The Breadcrumbs widget will appear here on the published site.
By Tess Walsh
Maura and I lived alone in the white cottage after her parents died. It was tiny, situated on a rocky hill that discouraged visitors and invited wind. We painted it white every summer to mask the salt deposits that welled up around the windowpanes, and, when Maura was feeling whimsical, she would fashion wind chimes out of glass bottles and loose change, dangle them from the eaves and rattle the whole northern side of the island with hollow wailing. She said it was the ocean’s instrument. The others said it was the haunting of the drowned. We let them believe what they liked.
A woman named Bridie lived at the bottom of our hill; she was something like our mother, since she’d drowned all her flesh and blood babies and had no one else to look after. She had a single sheep that lived in her kitchen, whose wool clothed the entire island in lumpy sweaters the color of boiled oatmeal, and was always willing to lend anything she had on hand; buttons, fish eyes, tree bark, forks. One winter, when Maura had a tooth infection, Bridie spent four days sleeping at my cousin’s bedside and spoon feeding her mushed fruit. On the fifth day, she pried the tooth out with a spoon, put it in her apron pocket, and walked home.
The others said Bridie was a witch. Mostly, she was just sick.
The last baby she had--a girl--had come out all green and wrong, something closer to a fish than a little girl. The midwife had blood on her forearms and said nothing. She put the fish baby in a basket and walked to the village. Maura says the wind tried to stop her. Maura says she screamed with the wind. It did not matter. They came at dawn, Bridie waiting for them in the kitchen with the fish child in her arms and the sheep bleating feebly, competing with the whine of the kettle. Maura made toast with jam and sat outside our cottage to watch. She was dressed in black. Maura always dressed in black.
They marched down a sandy trail that curled around the hill. There was a small, flinty beach at the bottom. In the bad times, there had been three, maybe four bodies sent to sea from that scrap of coastline. Daily. Maura had screamed in her sleep and was labeled a banshee by the young ones with runny noses. They stayed away. We let them.
Bridie had given at least four children to the ocean by then. She knew how it was done. There was no fuss. The others went back to the village. There was still dried blood on Bridie’s sheets, a rusty blossom painfully visible when she hung them out to dry a few days later, the coarse fabric rustling in the hard sea breeze as though it were a living thing.
Maura wrapped a ribbon around a wad of thistles. She had a vial of whiskey she kept in a flower pot: something her father had given her in the good times, with instructions to save it for her wedding day. She brought both down the hill to Bridie. A makeshift funeral for the fish child. I scrubbed the kitchen floor on my hands and knees as I listened to my cousin keening outside Bridie’s door. There was no wind that night, just her unearthly voice. It was not beautiful. It made my hair stand on end. It was death reaching through the veil and playing her vocal cords like a harp. It was clear as glass and twice as sharp. It was an echo without a source.
She had keened the first time when her parents died; she was thirteen. The sickness had made them green. Seawater in the blood. Too much salt in the stomach. Not sure how it got there. Not long to live. We waited for them to die, and then we waited for our turn. The island would be empty. The ocean would take us back; Maura said it whispered to her that we would be mermaids.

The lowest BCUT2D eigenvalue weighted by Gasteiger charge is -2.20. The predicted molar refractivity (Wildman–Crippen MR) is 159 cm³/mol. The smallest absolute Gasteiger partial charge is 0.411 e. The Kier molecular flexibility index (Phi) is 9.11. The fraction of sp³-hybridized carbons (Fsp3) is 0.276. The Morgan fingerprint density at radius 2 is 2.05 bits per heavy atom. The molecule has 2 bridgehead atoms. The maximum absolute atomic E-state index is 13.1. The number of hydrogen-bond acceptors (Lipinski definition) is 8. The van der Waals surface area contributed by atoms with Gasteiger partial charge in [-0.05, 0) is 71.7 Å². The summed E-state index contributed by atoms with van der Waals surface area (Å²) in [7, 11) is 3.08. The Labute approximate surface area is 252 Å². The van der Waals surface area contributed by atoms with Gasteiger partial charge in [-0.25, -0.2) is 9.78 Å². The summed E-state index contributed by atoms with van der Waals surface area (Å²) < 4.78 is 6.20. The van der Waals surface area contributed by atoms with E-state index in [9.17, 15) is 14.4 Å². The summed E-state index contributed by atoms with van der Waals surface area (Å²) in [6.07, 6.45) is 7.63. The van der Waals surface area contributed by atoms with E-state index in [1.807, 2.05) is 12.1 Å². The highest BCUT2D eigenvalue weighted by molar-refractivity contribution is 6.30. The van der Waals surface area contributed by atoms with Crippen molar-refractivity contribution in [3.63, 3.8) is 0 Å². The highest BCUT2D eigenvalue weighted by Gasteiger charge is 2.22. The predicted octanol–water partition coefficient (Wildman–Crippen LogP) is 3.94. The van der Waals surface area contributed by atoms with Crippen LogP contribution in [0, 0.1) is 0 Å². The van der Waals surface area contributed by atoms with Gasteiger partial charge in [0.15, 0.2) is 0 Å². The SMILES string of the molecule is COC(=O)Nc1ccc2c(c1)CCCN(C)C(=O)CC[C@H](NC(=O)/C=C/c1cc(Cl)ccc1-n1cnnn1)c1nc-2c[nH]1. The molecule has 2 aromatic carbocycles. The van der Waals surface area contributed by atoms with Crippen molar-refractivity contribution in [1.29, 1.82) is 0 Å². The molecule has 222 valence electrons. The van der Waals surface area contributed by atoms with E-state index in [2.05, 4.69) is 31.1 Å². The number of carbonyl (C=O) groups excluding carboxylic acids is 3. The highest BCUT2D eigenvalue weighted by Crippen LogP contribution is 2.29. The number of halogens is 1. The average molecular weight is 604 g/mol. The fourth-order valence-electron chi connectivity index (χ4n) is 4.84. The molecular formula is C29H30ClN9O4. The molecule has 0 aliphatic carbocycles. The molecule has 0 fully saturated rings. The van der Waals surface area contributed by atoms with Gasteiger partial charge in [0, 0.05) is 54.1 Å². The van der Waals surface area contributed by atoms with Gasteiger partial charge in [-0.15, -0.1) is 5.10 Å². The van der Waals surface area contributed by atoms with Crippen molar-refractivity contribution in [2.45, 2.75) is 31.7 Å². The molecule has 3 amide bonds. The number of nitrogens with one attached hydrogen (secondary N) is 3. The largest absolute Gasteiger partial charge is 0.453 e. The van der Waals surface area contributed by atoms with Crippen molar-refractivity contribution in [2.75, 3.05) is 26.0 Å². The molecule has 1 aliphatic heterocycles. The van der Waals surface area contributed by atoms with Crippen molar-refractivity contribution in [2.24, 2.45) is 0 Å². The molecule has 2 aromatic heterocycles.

When she sent her parents off the coast, she almost did not come back. I waited for her to drown. I waited for her resurrection.
Bridie had the sickness. She did not die. Sometimes she looked green. The babies always were. The fathers lived in the village and they did not step forward. Each time Bridie thought it would be different. Each time, Maura looked at the beach as though it offered something more than sorrow. I rattled her windchimes and she came back to me. Not forever. We could both clearly see the thread of the blue horizon. It rocked nearer with each wave that broke upon Maura’s ankles, with every baby Bridie thought would save her.
I did not sleep. I scrubbed the kitchen floor and imagined blood running from the corners of Maura’s mouth, her throat raw from the sound that did not come from her, but from the depths.
The dawn came again; a full day since the fish child was sent home. I brought stale bread down the hill and left it on table. I took a thick jacket from the peg by the door and wound down the sandy path to the rocky beach and waited, blowing on my fingers as they grew numb. Maura paid me no mind. We had said goodbye. We said it every day.
She was wearing white. It made her look unsubstantial, the wind incarnate. The dress fluttered like so many restless birds, like Bridie’s ruined sheet. She did not look holy. She did not look green. She still looked drowned. She was almost there.
The ocean bit her, and she cried out. She waded up to her waist. The ocean swallowed her torso, concealing the evidence. From my damp seat on the sand, Maura’s body had no balloon, no weight. No future fish child.
My cousin kept going. She did not turn back. There were two white bricks in her hands, from the corner of the cottage that needed more mortar.
There was no sound. No one keened for my cousin. I did not weep for Maura. The sea had enough salt. I went back up the hill, led the sheep into my kitchen, and took down each homemade wind chime that graced the eaves of the white cottage. I no longer wished to hear the wailing of the dead. I smashed each one. I made tea. I lived another forty years. I did not drown.